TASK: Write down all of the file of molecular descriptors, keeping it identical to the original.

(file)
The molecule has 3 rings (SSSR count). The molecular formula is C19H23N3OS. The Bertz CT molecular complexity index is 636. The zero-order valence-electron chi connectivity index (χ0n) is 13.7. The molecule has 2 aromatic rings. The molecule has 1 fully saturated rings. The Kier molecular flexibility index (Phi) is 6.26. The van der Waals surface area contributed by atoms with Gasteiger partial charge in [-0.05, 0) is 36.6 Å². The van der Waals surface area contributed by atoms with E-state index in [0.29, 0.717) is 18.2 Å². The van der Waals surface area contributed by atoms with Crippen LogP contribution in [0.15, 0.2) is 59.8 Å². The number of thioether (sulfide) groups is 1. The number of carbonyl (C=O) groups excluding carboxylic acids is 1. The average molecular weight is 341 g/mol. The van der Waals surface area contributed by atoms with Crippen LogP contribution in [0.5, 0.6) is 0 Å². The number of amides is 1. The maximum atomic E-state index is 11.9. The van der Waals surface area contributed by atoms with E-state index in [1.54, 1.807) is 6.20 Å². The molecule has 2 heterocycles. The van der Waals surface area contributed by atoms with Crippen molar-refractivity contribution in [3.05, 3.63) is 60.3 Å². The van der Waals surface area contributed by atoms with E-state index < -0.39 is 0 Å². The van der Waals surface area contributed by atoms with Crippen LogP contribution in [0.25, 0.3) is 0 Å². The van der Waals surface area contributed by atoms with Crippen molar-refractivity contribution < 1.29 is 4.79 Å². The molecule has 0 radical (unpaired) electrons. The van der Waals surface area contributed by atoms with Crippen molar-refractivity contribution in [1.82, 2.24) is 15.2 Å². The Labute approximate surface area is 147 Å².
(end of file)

The molecule has 3 rings (SSSR count). The molecular formula is C19H23N3OS. The Bertz CT molecular complexity index is 636. The zero-order valence-electron chi connectivity index (χ0n) is 13.7. The molecule has 2 aromatic rings. The molecule has 1 fully saturated rings. The Kier molecular flexibility index (Phi) is 6.26. The van der Waals surface area contributed by atoms with Gasteiger partial charge in [-0.05, 0) is 36.6 Å². The van der Waals surface area contributed by atoms with E-state index in [0.29, 0.717) is 18.2 Å². The van der Waals surface area contributed by atoms with Crippen LogP contribution in [0.15, 0.2) is 59.8 Å². The number of thioether (sulfide) groups is 1. The number of carbonyl (C=O) groups excluding carboxylic acids is 1. The average molecular weight is 341 g/mol. The van der Waals surface area contributed by atoms with Crippen LogP contribution in [0.5, 0.6) is 0 Å². The number of amides is 1. The maximum atomic E-state index is 11.9. The van der Waals surface area contributed by atoms with E-state index in [1.54, 1.807) is 6.20 Å². The molecule has 2 heterocycles. The van der Waals surface area contributed by atoms with Crippen molar-refractivity contribution in [3.05, 3.63) is 60.3 Å². The van der Waals surface area contributed by atoms with E-state index < -0.39 is 0 Å². The van der Waals surface area contributed by atoms with Crippen LogP contribution in [0.25, 0.3) is 0 Å². The van der Waals surface area contributed by atoms with Crippen molar-refractivity contribution < 1.29 is 4.79 Å². The molecule has 0 radical (unpaired) electrons. The van der Waals surface area contributed by atoms with Crippen molar-refractivity contribution in [1.82, 2.24) is 15.2 Å². The Labute approximate surface area is 147 Å².